TNF’s New Flight Trinity Shoes Will Hold Up On The Toughest Of Trails

The North Face's new trail shoe delivers a sticky grip when you need it most.

Next Spring, The North Face (TNF) will debut the Flight Trinity designed to tackle long distances on technical trails in all conditions, as tested by TNF’s pro runners including Hillary Allen, Dylan Bowman and Zach Miller. We recently got our feet in a pair and, from what we can tell from initial test miles, both the outsole and the guts deliver a comfortable, fun ride.

We tested the Flight Trinity on a range of surfaces, and it tackled muddy trails, slick roots, soggy leaves, and dry, loose rock with ease. The outsole design, called EXTS (short for Exploration Trax System), is a proprietary, patent-pending combo of renewable rubber compounds, a unique lug shape, and purposeful tread orientation. Its composition includes 40 percent plant-based (and therefore renewable) rubber. With this natural rubber comes softness, which the brand says allows for improved traction on uneven surfaces.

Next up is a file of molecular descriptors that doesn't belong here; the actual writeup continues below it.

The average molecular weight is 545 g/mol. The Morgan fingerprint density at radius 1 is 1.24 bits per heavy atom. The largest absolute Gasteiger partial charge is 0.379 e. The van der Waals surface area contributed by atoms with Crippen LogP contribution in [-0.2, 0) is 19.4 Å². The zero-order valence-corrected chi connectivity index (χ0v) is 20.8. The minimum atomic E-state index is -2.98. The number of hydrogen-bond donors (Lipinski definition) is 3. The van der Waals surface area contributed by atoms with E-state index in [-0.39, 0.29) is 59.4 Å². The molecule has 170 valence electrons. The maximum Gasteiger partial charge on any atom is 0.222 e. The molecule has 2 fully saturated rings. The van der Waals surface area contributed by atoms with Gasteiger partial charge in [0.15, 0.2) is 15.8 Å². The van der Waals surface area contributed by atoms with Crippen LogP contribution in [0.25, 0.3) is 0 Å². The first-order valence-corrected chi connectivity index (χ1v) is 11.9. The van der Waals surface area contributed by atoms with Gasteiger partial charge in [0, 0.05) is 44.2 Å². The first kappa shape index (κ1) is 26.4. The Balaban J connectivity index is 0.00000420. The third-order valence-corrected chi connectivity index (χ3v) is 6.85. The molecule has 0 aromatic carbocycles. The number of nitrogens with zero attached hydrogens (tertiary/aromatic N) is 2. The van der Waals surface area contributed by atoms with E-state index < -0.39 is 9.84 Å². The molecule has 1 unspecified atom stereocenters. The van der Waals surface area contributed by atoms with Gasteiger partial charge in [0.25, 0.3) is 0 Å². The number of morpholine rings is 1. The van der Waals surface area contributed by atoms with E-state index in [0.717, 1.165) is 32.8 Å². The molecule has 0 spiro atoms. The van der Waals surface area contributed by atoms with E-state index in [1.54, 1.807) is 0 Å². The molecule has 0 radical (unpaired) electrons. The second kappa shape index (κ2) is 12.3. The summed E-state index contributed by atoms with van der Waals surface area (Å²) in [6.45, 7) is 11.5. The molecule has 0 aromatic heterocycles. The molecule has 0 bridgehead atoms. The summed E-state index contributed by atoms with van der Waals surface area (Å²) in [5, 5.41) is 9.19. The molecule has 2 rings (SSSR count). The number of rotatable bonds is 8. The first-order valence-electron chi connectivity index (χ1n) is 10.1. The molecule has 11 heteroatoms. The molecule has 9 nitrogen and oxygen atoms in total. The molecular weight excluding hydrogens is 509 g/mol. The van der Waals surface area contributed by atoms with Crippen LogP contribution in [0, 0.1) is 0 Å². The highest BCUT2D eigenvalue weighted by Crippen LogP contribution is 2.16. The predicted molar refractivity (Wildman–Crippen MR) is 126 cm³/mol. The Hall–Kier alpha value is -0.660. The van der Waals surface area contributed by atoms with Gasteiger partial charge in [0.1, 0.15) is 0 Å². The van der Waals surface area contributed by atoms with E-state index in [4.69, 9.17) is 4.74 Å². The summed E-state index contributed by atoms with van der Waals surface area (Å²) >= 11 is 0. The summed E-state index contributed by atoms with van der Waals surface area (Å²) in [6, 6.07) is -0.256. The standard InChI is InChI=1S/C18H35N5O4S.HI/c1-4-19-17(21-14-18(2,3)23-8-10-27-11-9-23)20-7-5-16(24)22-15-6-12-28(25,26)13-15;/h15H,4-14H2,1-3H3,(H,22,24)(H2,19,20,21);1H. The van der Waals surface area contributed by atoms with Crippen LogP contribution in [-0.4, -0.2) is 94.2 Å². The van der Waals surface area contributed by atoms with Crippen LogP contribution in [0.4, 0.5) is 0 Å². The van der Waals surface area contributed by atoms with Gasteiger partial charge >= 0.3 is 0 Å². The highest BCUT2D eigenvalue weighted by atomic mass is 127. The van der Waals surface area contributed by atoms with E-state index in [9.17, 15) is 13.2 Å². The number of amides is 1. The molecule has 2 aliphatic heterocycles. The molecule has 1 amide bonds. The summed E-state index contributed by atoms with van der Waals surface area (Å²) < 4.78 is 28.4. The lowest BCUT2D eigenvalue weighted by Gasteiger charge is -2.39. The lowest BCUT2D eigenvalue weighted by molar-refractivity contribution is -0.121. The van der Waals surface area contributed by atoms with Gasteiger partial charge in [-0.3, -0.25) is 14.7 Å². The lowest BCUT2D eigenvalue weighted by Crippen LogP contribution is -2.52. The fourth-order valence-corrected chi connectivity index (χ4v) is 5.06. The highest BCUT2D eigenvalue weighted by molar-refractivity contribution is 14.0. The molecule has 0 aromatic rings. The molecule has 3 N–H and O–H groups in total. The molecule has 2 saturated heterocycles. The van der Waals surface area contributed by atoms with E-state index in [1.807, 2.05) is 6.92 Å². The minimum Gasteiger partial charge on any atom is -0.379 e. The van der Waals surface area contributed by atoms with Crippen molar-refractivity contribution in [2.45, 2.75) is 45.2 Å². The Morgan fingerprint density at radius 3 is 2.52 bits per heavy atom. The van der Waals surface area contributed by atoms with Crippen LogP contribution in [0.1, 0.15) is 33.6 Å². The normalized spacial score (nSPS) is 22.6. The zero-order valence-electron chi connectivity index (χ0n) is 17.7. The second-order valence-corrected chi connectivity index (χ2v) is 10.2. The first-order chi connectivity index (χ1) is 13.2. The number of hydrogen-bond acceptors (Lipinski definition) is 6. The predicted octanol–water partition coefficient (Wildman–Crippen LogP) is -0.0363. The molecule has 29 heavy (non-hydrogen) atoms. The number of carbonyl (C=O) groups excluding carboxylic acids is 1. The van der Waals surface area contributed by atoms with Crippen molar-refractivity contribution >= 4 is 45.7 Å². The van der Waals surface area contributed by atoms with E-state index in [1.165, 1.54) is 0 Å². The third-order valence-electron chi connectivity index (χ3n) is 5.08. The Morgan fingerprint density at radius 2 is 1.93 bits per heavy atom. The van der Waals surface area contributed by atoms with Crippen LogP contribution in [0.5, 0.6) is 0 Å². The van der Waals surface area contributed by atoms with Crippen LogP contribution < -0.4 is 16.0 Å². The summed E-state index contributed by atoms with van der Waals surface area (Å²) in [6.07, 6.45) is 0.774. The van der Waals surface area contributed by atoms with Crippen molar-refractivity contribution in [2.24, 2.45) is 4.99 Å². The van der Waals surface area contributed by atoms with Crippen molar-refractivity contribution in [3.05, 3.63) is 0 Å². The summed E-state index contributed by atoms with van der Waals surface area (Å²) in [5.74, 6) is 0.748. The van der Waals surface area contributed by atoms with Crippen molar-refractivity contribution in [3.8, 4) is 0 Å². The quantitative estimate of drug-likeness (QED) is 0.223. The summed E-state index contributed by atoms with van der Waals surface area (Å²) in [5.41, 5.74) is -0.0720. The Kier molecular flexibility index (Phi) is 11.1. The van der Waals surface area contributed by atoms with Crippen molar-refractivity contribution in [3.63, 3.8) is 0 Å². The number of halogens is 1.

TNF tinkered with ingredients until it found the right blend for grip in wet and dry conditions, as well as for durability. From the biomechanics lab and athletes’ wear testing, the brand gathered feedback that helped determine where exactly to put “stickier” rubber.

The tread consists of three-prong lugs, like the inside of a peace symbol, and triangle-shaped lugs. It’s designed to shed trail debris and also facilitate a smooth heel-to-toe transition. Along the sole, the lugs are angled for optimal braking and acceleration (going fast when you want to).

On steep-ish Pacific Northwest trails, this concept held up. The shoes felt great underfoot during pick-ups and let loose on downhills. They even handled a few on-road and sidewalk miles with ease.

At a surprising 8 ounces (women’s size 7), the Flight Trinity is pleasantly bomber. With a stack height of 20mm in the heel and 12mm in the forefoot, copious EVA cushion forms a wide, stable base (all the better for tackling long distances) but doesn’t compromise responsiveness. Initially, it felt like a lot of shoe, but on the trail, that thought vanished. Step-in comfort, many thanks to a high-rebounding OrthoLite insert, was solid.

On top of the shoe, a two-layer upper fights against the elements. A ripstop textile, on top of a sock-like knit bootie, creased noticeably at the base of the toes (which could aggravate skin after a few hours). This construction bagged out a bit through the midfoot, but tightening the round laces seemed to help with a more secure fit. The shoe also has a 3D-printed heel counter for a nice lock-down and a light toe cap plus tread that wraps in front of the toes for protection.

The Flight Trinity will be available in February 2019 and will be priced at $140.